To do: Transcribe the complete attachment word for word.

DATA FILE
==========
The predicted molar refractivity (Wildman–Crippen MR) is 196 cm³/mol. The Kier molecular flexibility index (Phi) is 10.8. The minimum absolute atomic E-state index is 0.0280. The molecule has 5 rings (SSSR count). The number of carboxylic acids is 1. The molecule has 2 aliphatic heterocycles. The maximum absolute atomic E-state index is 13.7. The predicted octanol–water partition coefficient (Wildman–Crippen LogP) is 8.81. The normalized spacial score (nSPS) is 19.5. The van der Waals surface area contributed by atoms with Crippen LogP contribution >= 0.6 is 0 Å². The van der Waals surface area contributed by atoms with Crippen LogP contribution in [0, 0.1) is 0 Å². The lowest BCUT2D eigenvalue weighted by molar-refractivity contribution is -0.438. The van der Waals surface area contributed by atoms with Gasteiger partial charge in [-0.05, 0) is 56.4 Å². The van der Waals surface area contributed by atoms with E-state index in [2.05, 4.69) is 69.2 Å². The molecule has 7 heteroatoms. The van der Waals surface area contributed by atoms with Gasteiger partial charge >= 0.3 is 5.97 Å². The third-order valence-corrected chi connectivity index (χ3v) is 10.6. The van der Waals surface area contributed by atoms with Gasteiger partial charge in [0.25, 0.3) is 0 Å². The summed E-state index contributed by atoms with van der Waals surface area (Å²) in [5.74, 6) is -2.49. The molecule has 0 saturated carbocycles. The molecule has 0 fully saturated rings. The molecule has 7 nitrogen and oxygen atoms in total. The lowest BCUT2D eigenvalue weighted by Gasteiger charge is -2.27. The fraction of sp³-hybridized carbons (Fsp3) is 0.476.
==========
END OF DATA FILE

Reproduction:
The predicted molar refractivity (Wildman–Crippen MR) is 196 cm³/mol. The Kier molecular flexibility index (Phi) is 10.8. The minimum absolute atomic E-state index is 0.0280. The molecule has 5 rings (SSSR count). The number of carboxylic acids is 1. The molecule has 2 aliphatic heterocycles. The maximum absolute atomic E-state index is 13.7. The predicted octanol–water partition coefficient (Wildman–Crippen LogP) is 8.81. The normalized spacial score (nSPS) is 19.5. The van der Waals surface area contributed by atoms with Crippen LogP contribution >= 0.6 is 0 Å². The van der Waals surface area contributed by atoms with Crippen LogP contribution in [0, 0.1) is 0 Å². The lowest BCUT2D eigenvalue weighted by molar-refractivity contribution is -0.438. The van der Waals surface area contributed by atoms with Gasteiger partial charge in [-0.05, 0) is 56.4 Å². The van der Waals surface area contributed by atoms with E-state index in [2.05, 4.69) is 69.2 Å². The molecule has 7 heteroatoms. The van der Waals surface area contributed by atoms with Gasteiger partial charge >= 0.3 is 5.97 Å². The third-order valence-corrected chi connectivity index (χ3v) is 10.6. The van der Waals surface area contributed by atoms with Gasteiger partial charge in [0.25, 0.3) is 0 Å². The summed E-state index contributed by atoms with van der Waals surface area (Å²) in [5.74, 6) is -2.49. The molecule has 0 saturated carbocycles. The molecule has 0 fully saturated rings. The molecule has 7 nitrogen and oxygen atoms in total. The lowest BCUT2D eigenvalue weighted by Gasteiger charge is -2.27. The fraction of sp³-hybridized carbons (Fsp3) is 0.476.